Response of the primary pulp to inflammation: a review of the Leeds studies and challenges for the future.

European journal of paediatric dentistry : official journal of European Academy of Paediatric Dentistry

PubMedID: 12870998

Duggal MS, Nooh A, High A. Response of the primary pulp to inflammation: a review of the Leeds studies and challenges for the future. Eur J Paediatr Dent. 2002;3(3):111-4.
The purpose of this paper is to consider evidence for the early involvement of the pulp in primary molars following a proximal caries attack and to consider the evolution of ferric sulphate as the possible alternative to formocresol for pulp therapy in primary molars. Concerns have been expressed over the wisdom of using products containing formaldehyde in children and alternatives should be considered, even though there is no substantive data to support the claims of formocresol toxicity. Pulp therapy is still often required in the management of large proximal caries in primary molars. General dental practitioners often comment on the futility of restoring primary teeth with the common perception being that restorations more often than not fail in the primary teeth. One common cause is abscess formation following proximal restorations. The main reason why this occurs is that proximal restorations in primary teeth are often carried out without consideration being paid to the state of the pulp. We have shown in a series of studies in Leeds that pulp inflammation in primary molars precedes its exposure. Most primary molars where caries had involved more than half inter-cuspal distance manifested pulp inflammation involving the entire pulp horn, but rarely the root canal tissue. This would mean that in most primary teeth with proximal caries, which are indicated for a pulpotomy, the removal of the coronal pulp alone would render them free of inflammation. This would then bring into question the use of formocresol on an otherwise uninflammed radicular tissue, which has a viable blood supply.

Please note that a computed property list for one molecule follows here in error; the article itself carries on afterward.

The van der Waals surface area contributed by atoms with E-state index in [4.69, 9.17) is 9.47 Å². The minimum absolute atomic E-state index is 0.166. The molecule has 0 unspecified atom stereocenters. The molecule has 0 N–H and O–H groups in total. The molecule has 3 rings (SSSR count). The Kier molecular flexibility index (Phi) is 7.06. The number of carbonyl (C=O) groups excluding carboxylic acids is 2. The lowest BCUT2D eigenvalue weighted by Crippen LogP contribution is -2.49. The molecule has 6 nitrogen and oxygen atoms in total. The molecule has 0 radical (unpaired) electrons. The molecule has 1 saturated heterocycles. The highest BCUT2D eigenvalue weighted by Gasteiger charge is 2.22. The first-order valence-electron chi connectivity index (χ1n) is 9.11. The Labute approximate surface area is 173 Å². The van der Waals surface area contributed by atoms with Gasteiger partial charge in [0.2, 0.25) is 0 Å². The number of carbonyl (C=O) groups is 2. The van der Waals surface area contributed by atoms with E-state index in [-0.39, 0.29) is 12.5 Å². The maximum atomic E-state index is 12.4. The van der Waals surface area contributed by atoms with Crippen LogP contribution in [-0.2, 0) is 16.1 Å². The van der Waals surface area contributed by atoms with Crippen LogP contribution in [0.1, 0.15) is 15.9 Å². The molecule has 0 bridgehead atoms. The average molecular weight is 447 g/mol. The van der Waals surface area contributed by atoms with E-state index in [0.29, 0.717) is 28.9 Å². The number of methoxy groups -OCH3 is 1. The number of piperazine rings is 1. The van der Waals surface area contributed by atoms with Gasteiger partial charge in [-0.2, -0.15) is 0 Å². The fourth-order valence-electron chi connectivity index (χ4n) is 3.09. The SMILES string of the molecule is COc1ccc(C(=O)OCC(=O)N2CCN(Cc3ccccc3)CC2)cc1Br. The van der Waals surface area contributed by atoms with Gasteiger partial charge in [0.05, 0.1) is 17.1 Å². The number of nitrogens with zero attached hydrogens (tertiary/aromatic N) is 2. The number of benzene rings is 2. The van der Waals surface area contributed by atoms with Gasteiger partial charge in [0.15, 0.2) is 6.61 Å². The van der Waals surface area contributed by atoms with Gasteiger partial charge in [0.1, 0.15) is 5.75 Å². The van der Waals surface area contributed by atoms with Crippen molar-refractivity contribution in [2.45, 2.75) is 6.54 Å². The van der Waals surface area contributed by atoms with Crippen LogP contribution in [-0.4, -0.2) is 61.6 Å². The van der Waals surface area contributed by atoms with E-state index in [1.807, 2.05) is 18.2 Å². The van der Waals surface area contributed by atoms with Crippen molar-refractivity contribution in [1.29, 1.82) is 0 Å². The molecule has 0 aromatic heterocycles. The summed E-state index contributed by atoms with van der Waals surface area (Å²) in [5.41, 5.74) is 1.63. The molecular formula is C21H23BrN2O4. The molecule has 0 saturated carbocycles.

Pulp inflammation in primary molars sets in at an early stage of a proximal carious attack. Also, in most cases, a medicament that would achieve haemostasis, such as ferric sulphate, rather than achieve fixation of the tissues is all that would be required for the preservation of the primary tooth until exfoliation.